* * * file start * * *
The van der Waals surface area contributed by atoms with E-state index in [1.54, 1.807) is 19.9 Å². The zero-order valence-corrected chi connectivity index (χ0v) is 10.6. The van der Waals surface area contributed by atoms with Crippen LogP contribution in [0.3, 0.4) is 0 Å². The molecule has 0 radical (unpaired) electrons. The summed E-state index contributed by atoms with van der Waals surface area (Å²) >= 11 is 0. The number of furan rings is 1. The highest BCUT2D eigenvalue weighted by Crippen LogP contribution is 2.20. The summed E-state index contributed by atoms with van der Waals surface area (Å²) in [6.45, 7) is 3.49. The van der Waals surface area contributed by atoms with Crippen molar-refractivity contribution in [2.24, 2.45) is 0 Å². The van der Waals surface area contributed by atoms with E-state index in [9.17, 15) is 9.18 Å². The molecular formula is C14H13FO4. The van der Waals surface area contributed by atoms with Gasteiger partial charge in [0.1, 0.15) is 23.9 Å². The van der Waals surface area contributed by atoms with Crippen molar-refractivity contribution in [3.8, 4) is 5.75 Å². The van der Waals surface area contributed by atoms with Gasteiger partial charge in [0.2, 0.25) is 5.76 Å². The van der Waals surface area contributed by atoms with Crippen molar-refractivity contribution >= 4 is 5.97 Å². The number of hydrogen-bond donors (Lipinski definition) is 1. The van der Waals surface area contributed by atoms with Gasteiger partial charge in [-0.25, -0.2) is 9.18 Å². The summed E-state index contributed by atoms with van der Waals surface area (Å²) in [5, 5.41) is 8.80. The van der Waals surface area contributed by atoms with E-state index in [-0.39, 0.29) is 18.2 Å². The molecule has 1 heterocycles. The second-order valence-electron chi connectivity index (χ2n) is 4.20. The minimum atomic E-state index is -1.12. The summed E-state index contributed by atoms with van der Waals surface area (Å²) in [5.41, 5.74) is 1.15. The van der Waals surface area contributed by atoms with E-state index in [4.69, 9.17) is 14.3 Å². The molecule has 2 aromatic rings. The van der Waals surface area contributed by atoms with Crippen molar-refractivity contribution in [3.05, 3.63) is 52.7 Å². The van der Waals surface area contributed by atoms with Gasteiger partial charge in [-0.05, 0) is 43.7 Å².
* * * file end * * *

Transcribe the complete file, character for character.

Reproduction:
The van der Waals surface area contributed by atoms with E-state index in [1.54, 1.807) is 19.9 Å². The zero-order valence-corrected chi connectivity index (χ0v) is 10.6. The van der Waals surface area contributed by atoms with Crippen LogP contribution in [0.3, 0.4) is 0 Å². The molecule has 0 radical (unpaired) electrons. The summed E-state index contributed by atoms with van der Waals surface area (Å²) >= 11 is 0. The number of furan rings is 1. The highest BCUT2D eigenvalue weighted by Crippen LogP contribution is 2.20. The summed E-state index contributed by atoms with van der Waals surface area (Å²) in [6.45, 7) is 3.49. The van der Waals surface area contributed by atoms with Crippen molar-refractivity contribution in [2.24, 2.45) is 0 Å². The van der Waals surface area contributed by atoms with E-state index in [9.17, 15) is 9.18 Å². The molecular formula is C14H13FO4. The van der Waals surface area contributed by atoms with Gasteiger partial charge in [0.1, 0.15) is 23.9 Å². The van der Waals surface area contributed by atoms with Crippen molar-refractivity contribution in [3.8, 4) is 5.75 Å². The van der Waals surface area contributed by atoms with Gasteiger partial charge in [0.2, 0.25) is 5.76 Å². The van der Waals surface area contributed by atoms with Crippen molar-refractivity contribution >= 4 is 5.97 Å². The number of hydrogen-bond donors (Lipinski definition) is 1. The van der Waals surface area contributed by atoms with Gasteiger partial charge in [-0.25, -0.2) is 9.18 Å². The summed E-state index contributed by atoms with van der Waals surface area (Å²) in [5, 5.41) is 8.80. The van der Waals surface area contributed by atoms with E-state index in [-0.39, 0.29) is 18.2 Å². The molecule has 1 heterocycles. The second-order valence-electron chi connectivity index (χ2n) is 4.20. The minimum atomic E-state index is -1.12. The summed E-state index contributed by atoms with van der Waals surface area (Å²) in [5.41, 5.74) is 1.15. The van der Waals surface area contributed by atoms with E-state index in [4.69, 9.17) is 14.3 Å². The molecule has 2 aromatic rings. The van der Waals surface area contributed by atoms with Crippen molar-refractivity contribution in [3.05, 3.63) is 52.7 Å². The van der Waals surface area contributed by atoms with Gasteiger partial charge in [-0.05, 0) is 43.7 Å².